Cost per Hire Recruiting Metric

Which Recruitment Metrics Are Right For You – Cost Per Hire?

In the age of Big Data, we have access to crunch numbers and draw insightful conclusions in many situations. The recruiting and human resources realm is no exception thanks to ATS, HRIS, LMS…and many other alphabet soup acronyms. But sometimes having that much information at our fingertips can be disabling and intimidating if we aren’t sure which metrics are worth our attention for our specific company. And let’s say you do know which KPIs will serve you well…how do you then decide on appropriate benchmarks for each metric for your business?

It may not be as simple as relying on comparisons for your industry because many factors can come into play such as your company size, geographic area, organizational culture, compensation and benefits package, number of steps in the hiring process and brand reputation. But, you’ve got to start somewhere…and as my favorite high school Composition teacher Mr. Barlowe often reminded me, “you’ve got to know the rules before you can break the rules!” Or for our purposes…know the meaning of various metrics before deciding which ones to throw out the window.

With that in mind, this blog series will provide a run-down of some metrics, AND mitigating factors, that might influence your decision on whether each could be a powerful piece in your recruitment dashboard. First, we’ll examine…

Cost Per Hire (CPH)

The average costs associated with hiring an employee for your company are comprised of both tangible expenses and the opportunity costs of various individuals’ time tied up in the selection process. While its easier to calculate the former by tallying expenses such as external job board postings, staffing firm services and criminal background check fees, figuring the cost of your staff members’ time is a little trickier as it varies with individual role and employee. While I’ll focus on some quick basics in this blog, for a comprehensive look at the CPH metric, check out this collaborative effort between ANSI and SHRM.

Why Hiring Costs Matter

CFOs love numbers like this as it directly relates to the bottom line and, over time, can keep you honest if recruiting expenses begin to inflate without generating improved efficiency in the selection process and/or quality of hire. You can use it to look for trends over time and across positions, as well as give your hiring managers a gentle nudge urging them to make up their mind more quickly if their indecision (or lack of sense or urgency to responding to applicants quickly) affects this indicator. Here are just a few examples of items that may contribute to your cost per hire calculations:

The cost of time to…

  • Write a job description
  • Push a job listing to various external job boards (will vary depending on hiring software that may or may not be in place) – and maybe you’ll need time to research which job boards will be best suited for your role, too.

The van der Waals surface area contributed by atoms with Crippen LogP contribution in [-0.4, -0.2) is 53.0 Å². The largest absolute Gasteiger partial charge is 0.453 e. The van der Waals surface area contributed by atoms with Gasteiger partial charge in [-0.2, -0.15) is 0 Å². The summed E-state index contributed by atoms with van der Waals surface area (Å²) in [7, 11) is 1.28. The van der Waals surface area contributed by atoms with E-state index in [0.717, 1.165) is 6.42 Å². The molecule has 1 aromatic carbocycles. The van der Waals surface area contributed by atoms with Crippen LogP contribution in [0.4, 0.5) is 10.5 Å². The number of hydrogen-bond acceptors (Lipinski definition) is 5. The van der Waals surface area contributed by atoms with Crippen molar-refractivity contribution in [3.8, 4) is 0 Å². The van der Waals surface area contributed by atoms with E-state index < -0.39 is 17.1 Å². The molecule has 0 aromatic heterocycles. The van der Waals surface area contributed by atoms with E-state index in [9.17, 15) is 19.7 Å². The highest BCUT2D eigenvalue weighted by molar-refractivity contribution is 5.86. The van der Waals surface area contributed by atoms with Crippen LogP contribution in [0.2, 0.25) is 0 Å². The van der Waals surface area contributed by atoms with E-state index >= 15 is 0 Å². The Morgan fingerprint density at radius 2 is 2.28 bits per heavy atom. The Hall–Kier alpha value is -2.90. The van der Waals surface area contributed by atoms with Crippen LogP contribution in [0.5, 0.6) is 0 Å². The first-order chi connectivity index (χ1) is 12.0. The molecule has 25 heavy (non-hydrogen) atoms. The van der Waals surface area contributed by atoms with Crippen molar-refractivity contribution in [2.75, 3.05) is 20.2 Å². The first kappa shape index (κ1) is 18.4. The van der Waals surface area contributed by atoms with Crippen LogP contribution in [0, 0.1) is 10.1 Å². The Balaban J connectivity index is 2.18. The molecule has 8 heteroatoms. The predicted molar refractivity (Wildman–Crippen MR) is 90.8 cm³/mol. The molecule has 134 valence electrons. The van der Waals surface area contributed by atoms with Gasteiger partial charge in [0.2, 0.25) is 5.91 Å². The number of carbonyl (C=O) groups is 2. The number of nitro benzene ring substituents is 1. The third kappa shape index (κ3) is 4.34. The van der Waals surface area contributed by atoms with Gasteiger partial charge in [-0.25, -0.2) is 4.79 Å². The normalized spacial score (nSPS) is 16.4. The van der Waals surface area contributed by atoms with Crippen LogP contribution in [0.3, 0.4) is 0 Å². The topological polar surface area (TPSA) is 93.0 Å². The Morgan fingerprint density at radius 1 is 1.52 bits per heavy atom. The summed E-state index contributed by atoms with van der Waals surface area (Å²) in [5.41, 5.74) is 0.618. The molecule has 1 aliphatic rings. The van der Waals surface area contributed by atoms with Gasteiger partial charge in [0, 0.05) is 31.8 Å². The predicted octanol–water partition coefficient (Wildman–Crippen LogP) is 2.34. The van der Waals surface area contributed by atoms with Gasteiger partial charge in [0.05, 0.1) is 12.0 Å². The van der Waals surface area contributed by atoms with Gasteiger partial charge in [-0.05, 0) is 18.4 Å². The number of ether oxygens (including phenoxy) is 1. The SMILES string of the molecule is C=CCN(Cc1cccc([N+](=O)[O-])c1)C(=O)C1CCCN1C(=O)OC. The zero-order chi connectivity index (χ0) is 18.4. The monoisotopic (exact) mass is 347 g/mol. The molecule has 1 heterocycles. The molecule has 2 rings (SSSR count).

• Review applications and conduct phone interviews. An applicant tracking system (ATS) – though an expense – might save one enough time in shortening the screening process to be worth it.
  • Develop interview questions
  • Correspond with applicants to schedule interviews and send rejection notices
  • Prepare materials to recap applicants’ initial pre-screen for hiring managers
  • Make up for any revenue lost from stakeholders involved in the process that were pulled away from any normal money-generating activities
  • Coordinate the logistics involved with onboarding a new employee prior to their start date

The hard cost for…

Mitigating Factors for CPH Benchmarking

There is a direct relationship between cost per hire and time to fill (another metric to be discussed in the next installment of this series). So, the longer it takes you to find someone for a position, the higher your cost per hire figure will climb. However, while keeping expenses in line should naturally be important, you probably don’t want to pinch pennies so much that you are unable to successfully hire the right individuals. Here are some potential factors to consider:

  • If you historically just can’t find enough applicants for a position that is open frequently, then it’s reasonable to expect that your company might need to fork up the money for paid job boards or booths at job fairs.
  • If certain positions in your industry are uber-competitive, then grab your share of the limited candidate supply by considering a signing bonus.
  • Despite time being money, if you have previously rushed through the selection process to fill a seat with a warm body, then slowing down to make sure you find the right candidate for not only the position, but the company culture, just makes sense.
  • If you are a small company, it may be hard not to have a CPH that is especially weighed down by the opportunity cost of employees’ time. With fewer people on the team, everyone must wear many hats and contribute a great deal of time to the hiring process. Each new employee is that much more critical in a small business that may not be able to afford to make hiring mistakes.

Cost per hire may very well be an important element in your analysis of recruiting efforts. Looking at the fluctuations to this metric over time for your specific organization will allow you to make the appropriate adjustments and decisions to propel your business forward.

HireCentric applicant tracking software from ExactHire is specifically geared toward the SMB market. For more information on how this tool can impact your CPH, please visit our resources page or contact us.

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